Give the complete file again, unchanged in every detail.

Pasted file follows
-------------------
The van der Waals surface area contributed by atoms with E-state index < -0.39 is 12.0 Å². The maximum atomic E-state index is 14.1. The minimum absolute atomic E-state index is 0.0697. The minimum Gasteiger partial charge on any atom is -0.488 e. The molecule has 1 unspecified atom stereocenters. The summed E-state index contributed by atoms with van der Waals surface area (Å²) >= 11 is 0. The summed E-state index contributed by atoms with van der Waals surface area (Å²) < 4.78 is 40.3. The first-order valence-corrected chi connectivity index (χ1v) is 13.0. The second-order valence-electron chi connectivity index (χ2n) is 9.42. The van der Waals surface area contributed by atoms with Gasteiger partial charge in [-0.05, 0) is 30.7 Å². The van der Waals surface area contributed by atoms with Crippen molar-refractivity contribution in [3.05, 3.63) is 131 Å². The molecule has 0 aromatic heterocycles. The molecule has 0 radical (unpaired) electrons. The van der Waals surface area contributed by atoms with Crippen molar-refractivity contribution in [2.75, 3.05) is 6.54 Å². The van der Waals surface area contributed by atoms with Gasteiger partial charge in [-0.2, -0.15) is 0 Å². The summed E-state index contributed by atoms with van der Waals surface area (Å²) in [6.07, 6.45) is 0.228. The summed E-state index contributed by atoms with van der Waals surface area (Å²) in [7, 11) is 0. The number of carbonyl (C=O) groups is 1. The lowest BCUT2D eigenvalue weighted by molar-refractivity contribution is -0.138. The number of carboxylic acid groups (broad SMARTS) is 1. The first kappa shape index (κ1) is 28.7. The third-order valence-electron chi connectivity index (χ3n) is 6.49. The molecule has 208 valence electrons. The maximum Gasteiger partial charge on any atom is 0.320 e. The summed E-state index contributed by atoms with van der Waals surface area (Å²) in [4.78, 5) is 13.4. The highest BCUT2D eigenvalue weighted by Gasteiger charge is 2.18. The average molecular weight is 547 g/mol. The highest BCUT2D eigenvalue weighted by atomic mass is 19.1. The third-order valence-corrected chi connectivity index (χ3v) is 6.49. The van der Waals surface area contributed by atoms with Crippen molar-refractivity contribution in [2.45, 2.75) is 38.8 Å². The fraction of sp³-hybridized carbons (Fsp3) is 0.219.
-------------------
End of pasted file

The van der Waals surface area contributed by atoms with E-state index < -0.39 is 12.0 Å². The maximum atomic E-state index is 14.1. The minimum absolute atomic E-state index is 0.0697. The minimum Gasteiger partial charge on any atom is -0.488 e. The molecule has 1 unspecified atom stereocenters. The summed E-state index contributed by atoms with van der Waals surface area (Å²) >= 11 is 0. The summed E-state index contributed by atoms with van der Waals surface area (Å²) < 4.78 is 40.3. The first-order valence-corrected chi connectivity index (χ1v) is 13.0. The second-order valence-electron chi connectivity index (χ2n) is 9.42. The van der Waals surface area contributed by atoms with Gasteiger partial charge in [-0.05, 0) is 30.7 Å². The van der Waals surface area contributed by atoms with Crippen molar-refractivity contribution in [3.05, 3.63) is 131 Å². The molecule has 0 aromatic heterocycles. The molecule has 0 radical (unpaired) electrons. The van der Waals surface area contributed by atoms with Crippen molar-refractivity contribution in [2.75, 3.05) is 6.54 Å². The van der Waals surface area contributed by atoms with Gasteiger partial charge in [-0.2, -0.15) is 0 Å². The summed E-state index contributed by atoms with van der Waals surface area (Å²) in [6.07, 6.45) is 0.228. The summed E-state index contributed by atoms with van der Waals surface area (Å²) in [7, 11) is 0. The number of carbonyl (C=O) groups is 1. The lowest BCUT2D eigenvalue weighted by molar-refractivity contribution is -0.138. The number of carboxylic acid groups (broad SMARTS) is 1. The first kappa shape index (κ1) is 28.7. The third-order valence-electron chi connectivity index (χ3n) is 6.49. The molecule has 208 valence electrons. The maximum Gasteiger partial charge on any atom is 0.320 e. The summed E-state index contributed by atoms with van der Waals surface area (Å²) in [4.78, 5) is 13.4. The highest BCUT2D eigenvalue weighted by Gasteiger charge is 2.18. The average molecular weight is 547 g/mol. The highest BCUT2D eigenvalue weighted by atomic mass is 19.1. The third-order valence-corrected chi connectivity index (χ3v) is 6.49. The van der Waals surface area contributed by atoms with Crippen molar-refractivity contribution in [2.45, 2.75) is 38.8 Å². The fraction of sp³-hybridized carbons (Fsp3) is 0.219.